A lot of new mothers have developed problems in gaining back their confidence after giving birth. With all the physical changes that have happened to their body like the painful delivery, the post-pregnancy weight, and the scars that they now have has a great impact on how they look at themselves.
Too much stress, loss of sleep, and being overwhelmed and anxious about the new responsibilities of being a mother may cause an emotional burden to new parents.
These are some of the most common postpartum depression causes. When these emotions continue to build, it will be harder for the mother to fight back.
A mother can develop postpartum depression even if it’s not her first pregnancy. Some women may be more at risk of this condition than others. Here are some risk factors that can increase a woman’s vulnerability to postpartum depression:
- A family history of depression or a non-pregnancy depression in the past
- If you are suffering from bipolar disorder
- You have been through stressful situations in past pregnancies, such as miscarriage, painful delivery, or being sick
- When your newborn is suffering from an illness or has special needs
- Having difficulties with breastfeeding
- Unplanned or unwanted pregnancy
- Marital or relationship problems
- Financial problems
- Having multiples (twins, triplets, etc.)
- Lack of support from family and friends
The recovery from postpartum depression may vary from the severity of the condition and the willingness of the patient to recuperate. If postpartum depression causes are associated with hormonal problems, then your doctor might advise you to see a specialist. Your doctor might also recommend you to consult a mental health professional to better handle your condition.
Baby blues treatments
Since the baby blues normally go away on their own, here’s what you can do to speed up your recovery:
- Get some sleep and rest as much as you can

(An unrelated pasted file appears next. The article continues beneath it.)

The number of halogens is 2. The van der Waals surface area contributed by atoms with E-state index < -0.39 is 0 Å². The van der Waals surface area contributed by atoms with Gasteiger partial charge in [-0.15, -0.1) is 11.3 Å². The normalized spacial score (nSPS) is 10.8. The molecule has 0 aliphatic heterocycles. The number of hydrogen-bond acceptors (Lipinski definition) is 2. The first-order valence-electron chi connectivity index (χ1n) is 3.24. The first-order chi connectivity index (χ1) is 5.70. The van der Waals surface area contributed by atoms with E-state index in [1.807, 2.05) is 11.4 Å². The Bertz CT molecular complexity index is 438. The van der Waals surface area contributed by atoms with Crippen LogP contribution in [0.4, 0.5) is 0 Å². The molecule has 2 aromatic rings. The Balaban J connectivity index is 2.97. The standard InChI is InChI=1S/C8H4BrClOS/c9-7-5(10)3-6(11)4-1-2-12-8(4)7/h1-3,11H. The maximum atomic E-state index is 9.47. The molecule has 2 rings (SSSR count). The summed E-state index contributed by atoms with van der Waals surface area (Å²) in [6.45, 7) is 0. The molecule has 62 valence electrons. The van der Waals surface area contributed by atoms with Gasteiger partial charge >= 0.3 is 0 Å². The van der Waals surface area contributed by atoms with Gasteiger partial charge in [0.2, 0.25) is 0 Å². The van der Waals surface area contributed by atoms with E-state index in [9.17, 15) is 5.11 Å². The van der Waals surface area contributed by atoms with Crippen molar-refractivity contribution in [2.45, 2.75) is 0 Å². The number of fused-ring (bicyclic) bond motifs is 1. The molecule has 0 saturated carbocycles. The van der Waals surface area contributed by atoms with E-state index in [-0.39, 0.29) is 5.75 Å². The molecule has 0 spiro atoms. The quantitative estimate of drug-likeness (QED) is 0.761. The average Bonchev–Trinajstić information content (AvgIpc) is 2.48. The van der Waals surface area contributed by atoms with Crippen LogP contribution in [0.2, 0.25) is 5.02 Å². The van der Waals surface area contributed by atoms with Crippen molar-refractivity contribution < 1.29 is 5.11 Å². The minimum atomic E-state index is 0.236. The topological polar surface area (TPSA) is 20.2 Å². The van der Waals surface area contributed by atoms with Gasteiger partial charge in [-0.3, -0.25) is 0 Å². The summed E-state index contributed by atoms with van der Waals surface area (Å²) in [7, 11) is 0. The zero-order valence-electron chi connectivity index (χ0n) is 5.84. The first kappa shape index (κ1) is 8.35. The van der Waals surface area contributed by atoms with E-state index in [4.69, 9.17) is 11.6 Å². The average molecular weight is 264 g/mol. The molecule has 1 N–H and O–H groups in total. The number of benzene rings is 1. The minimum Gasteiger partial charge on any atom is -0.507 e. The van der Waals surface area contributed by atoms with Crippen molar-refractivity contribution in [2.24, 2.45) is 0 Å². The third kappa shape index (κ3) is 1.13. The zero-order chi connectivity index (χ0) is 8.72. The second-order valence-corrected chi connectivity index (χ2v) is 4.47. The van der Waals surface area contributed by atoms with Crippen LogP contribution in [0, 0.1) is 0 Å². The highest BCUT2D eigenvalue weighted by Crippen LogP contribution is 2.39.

- Don’t be scared to accept and ask for help
- Make time for yourself
- Communicate with family and friends, as well as other moms who have been in the same situation
- Avoid doing activities that might worsen your condition like doing drugs and alcohol abuse
- Relaxation techniques, as recommended by a psychologist or counselor
- Mindfulness activities
- Proper diet and exercise, as well as enough sleep
The following are treatments for postpartum depression:
Psychotherapy or talk therapy is one of the common treatments for postpartum depression. This kind of therapy is done with the guidance of a psychiatrist, psychologist, or mental health specialist. Talk therapy is about patients sharing their thoughts, feelings, and behaviors that they think plays a big role in their condition.
Undergoing talk therapy helps patients to discover ways on how to better cope with their feelings and control their emotions. In addition, talk therapy can also improve the way they deal with stressful situations more positively. In some cases, a talk therapy session might also involve the patient’s partner, family members, and friends.
For postpartum depression, the doctor might advise the patients to take antidepressants to help relieve the symptoms of depression. If you are breastfeeding, there are antidepressants with minimal side effects to the baby that your doctor can recommend.
When medications are your concern, make sure to always consult your doctor before trying out any kind of antidepressant.
Postpartum depression can take a toll on mothers, especially if it is not addressed properly. If it’s left unchecked, not only will it leave permanent and irreversible damage to the mother, but it will also start affecting the people around her as well.
Any woman who’s recently given birth can go through postpartum depression. It can happen to the best of us, and it can destroy the strongest of us. Feeling this way does not make you a bad parent. If you know somebody who might be experiencing postpartum depression, be sure to reach out and offer help.
Seeking professional help is the best means to deal with this condition.
Learn more about Mothercare and Post-Partum and Self-Care here.